Distressed Homes Get Second Chance as Rentals

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NEW YORK (MainStreet) — A major U.S. homebuilder, Beazer Homes (Stock Quote: BZH), is taking the bull by the horns in today's distressed housing market.
The company is buying up distressed homes in the Phoenix area and renting them out. Right now, there’s not much money in it for Beazer, but it could help stabilize one of the hardest-hit housing markets in the country.

The homes that Beazer is buying and renting out include some that the homebuilder, one of the top 10 in the U.S., built itself. The company bought its first home in March, and plans to either buy or rent about 100 more by the end of 2011.

But why would a major home construction company want to become a landlord? In short, it's good business.

By buying, restoring and renting other properties, Beazer is making the homes it builds in the Phoenix area look better by comparison. Real estate professionals have long noted that neighborhoods with empty homes (usually either foreclosed or abandoned) drag down the prices of other homes in the neighborhood.

Phoenix is ground zero for some of the nation’s worst performing neighborhoods, real estate-wise. According to a study by Arizona State University professor Karl Guntermann, Phoenix home prices dropped to a median $114,000 in December 2010, even lower than the state’s previous worst month, April 2009 ($117,500).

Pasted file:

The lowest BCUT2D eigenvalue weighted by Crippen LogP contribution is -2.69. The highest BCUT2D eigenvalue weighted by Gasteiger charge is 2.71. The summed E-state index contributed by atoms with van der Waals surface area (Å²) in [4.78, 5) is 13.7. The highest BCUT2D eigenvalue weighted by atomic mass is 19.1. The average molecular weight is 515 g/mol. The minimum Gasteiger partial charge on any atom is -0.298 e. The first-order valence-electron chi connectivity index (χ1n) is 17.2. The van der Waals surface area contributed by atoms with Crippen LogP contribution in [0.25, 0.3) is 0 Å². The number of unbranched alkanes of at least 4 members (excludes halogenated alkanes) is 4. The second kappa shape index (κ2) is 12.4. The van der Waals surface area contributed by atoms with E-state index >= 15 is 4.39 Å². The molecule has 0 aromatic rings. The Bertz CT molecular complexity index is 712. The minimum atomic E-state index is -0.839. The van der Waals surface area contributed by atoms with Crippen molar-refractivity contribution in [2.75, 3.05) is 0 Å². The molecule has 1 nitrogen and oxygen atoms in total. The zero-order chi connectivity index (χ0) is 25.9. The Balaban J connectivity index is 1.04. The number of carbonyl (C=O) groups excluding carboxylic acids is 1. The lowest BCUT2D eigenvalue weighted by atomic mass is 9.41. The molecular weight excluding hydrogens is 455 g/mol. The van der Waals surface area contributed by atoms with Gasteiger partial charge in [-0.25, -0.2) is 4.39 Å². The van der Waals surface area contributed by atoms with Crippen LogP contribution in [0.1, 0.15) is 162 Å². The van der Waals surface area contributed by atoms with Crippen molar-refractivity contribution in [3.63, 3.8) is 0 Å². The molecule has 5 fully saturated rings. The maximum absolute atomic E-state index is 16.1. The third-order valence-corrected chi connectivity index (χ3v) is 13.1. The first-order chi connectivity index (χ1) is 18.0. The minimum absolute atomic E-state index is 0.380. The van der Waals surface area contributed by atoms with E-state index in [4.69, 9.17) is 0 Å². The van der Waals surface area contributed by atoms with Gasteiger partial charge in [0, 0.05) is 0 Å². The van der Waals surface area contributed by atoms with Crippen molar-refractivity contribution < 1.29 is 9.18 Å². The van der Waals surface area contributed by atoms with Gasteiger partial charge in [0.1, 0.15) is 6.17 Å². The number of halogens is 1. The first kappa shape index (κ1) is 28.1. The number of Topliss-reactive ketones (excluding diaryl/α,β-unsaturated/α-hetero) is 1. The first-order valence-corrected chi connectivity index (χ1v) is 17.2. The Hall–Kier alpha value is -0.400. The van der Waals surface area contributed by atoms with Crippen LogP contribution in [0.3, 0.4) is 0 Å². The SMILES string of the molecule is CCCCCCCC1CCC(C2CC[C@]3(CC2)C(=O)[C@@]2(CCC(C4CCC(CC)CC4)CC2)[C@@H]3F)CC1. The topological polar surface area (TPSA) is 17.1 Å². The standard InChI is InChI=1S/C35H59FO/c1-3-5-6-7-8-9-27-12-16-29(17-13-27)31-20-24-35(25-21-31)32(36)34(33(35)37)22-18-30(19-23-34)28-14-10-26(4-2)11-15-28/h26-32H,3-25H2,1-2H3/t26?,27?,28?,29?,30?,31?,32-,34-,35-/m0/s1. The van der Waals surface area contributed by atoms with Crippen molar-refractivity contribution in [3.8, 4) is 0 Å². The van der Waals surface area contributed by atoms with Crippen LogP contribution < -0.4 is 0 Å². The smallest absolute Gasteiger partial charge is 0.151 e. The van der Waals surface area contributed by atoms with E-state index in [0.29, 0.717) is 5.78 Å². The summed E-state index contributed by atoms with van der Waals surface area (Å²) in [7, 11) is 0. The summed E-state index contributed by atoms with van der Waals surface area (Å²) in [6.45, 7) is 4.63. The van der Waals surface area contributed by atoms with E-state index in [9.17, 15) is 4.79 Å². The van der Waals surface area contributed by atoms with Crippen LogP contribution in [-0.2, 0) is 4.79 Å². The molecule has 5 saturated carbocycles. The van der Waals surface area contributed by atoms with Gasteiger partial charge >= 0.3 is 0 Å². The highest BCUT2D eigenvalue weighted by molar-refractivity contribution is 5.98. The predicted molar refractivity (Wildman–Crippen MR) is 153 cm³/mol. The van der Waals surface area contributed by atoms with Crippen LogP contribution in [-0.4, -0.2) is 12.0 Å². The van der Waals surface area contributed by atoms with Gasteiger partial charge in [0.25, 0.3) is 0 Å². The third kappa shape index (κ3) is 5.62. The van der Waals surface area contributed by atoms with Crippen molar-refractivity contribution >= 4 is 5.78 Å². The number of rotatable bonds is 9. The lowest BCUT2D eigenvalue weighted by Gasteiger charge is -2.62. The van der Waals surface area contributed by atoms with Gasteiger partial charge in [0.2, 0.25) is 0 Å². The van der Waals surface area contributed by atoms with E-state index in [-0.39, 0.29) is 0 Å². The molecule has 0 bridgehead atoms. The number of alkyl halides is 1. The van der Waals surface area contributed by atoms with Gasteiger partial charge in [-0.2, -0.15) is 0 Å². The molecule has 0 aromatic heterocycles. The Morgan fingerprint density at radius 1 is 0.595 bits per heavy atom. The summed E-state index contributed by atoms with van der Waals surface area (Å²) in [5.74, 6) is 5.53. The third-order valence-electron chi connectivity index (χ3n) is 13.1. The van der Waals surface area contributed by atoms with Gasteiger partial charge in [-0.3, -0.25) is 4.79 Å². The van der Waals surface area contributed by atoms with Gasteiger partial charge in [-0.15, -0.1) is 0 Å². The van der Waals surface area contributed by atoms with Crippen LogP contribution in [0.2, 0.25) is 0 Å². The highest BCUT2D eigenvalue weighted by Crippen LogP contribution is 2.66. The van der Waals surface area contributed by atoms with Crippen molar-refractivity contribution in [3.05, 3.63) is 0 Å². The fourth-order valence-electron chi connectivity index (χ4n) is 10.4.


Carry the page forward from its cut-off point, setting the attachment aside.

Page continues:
Beazer is just being realistic. With consumers down on home purchases – at least through the four-year-long economic downturn – homebuilders need to stay financially viable until the market picks back up again. Buying and renting out new homes at lower prices to consumers is an odd but realistic way of riding out the housing disaster. Consumers may not want to buy a house today, but they might change their minds two or three years from now. When they do, Beazer will have some ready-made buyers already in its homes in the Phoenix area.

There is definitely some room for Beazer to profit as a landlord too, especially in Phoenix. The vacancy rate in the city is 9.7%, well above the national average of 6.6%, and as more residents sell their homes (or are forced out) they’ll still need a place to live. Renting versus owning should be a palatable alternative.

Getting creative with local real estate is becoming a fact of life for companies like Beazer and other major U.S. homebuilders.

"Making money building homes in 2011, and even 2012, is going to be very challenging for the builders, so I expect more of them to consider creative ways to compete," says John Burns, head of John Burns Real Estate Consulting, in Dow Jones Newswire.

Beazer is getting a head start.

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